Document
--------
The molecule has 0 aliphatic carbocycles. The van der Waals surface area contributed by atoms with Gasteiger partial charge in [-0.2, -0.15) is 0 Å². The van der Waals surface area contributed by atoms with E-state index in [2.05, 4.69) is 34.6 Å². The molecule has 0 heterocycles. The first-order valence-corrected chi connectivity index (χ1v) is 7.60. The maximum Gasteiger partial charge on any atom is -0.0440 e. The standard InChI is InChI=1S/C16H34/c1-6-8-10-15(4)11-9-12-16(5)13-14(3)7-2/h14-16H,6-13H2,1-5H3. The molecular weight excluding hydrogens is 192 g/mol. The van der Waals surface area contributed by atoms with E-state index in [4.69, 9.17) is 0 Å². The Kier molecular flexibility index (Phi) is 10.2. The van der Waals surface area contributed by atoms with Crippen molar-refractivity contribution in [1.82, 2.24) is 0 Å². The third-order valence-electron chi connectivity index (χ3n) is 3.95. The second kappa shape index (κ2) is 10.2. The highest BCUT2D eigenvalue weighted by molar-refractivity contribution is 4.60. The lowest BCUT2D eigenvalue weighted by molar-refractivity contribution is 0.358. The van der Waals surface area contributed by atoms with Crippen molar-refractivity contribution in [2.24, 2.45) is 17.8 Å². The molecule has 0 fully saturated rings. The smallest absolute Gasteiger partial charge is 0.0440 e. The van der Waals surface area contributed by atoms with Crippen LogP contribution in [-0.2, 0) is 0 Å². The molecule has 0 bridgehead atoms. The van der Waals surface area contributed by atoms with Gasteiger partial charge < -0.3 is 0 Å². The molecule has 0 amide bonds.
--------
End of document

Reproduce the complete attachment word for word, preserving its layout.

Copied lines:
The molecule has 0 aliphatic carbocycles. The van der Waals surface area contributed by atoms with Gasteiger partial charge in [-0.2, -0.15) is 0 Å². The van der Waals surface area contributed by atoms with E-state index in [2.05, 4.69) is 34.6 Å². The molecule has 0 heterocycles. The first-order valence-corrected chi connectivity index (χ1v) is 7.60. The maximum Gasteiger partial charge on any atom is -0.0440 e. The standard InChI is InChI=1S/C16H34/c1-6-8-10-15(4)11-9-12-16(5)13-14(3)7-2/h14-16H,6-13H2,1-5H3. The molecular weight excluding hydrogens is 192 g/mol. The van der Waals surface area contributed by atoms with E-state index in [4.69, 9.17) is 0 Å². The Kier molecular flexibility index (Phi) is 10.2. The van der Waals surface area contributed by atoms with Crippen molar-refractivity contribution in [1.82, 2.24) is 0 Å². The third-order valence-electron chi connectivity index (χ3n) is 3.95. The second kappa shape index (κ2) is 10.2. The highest BCUT2D eigenvalue weighted by molar-refractivity contribution is 4.60. The lowest BCUT2D eigenvalue weighted by molar-refractivity contribution is 0.358. The van der Waals surface area contributed by atoms with Crippen molar-refractivity contribution in [2.24, 2.45) is 17.8 Å². The molecule has 0 fully saturated rings. The smallest absolute Gasteiger partial charge is 0.0440 e. The van der Waals surface area contributed by atoms with Crippen LogP contribution in [-0.2, 0) is 0 Å². The molecule has 0 bridgehead atoms. The van der Waals surface area contributed by atoms with Gasteiger partial charge < -0.3 is 0 Å². The molecule has 0 amide bonds.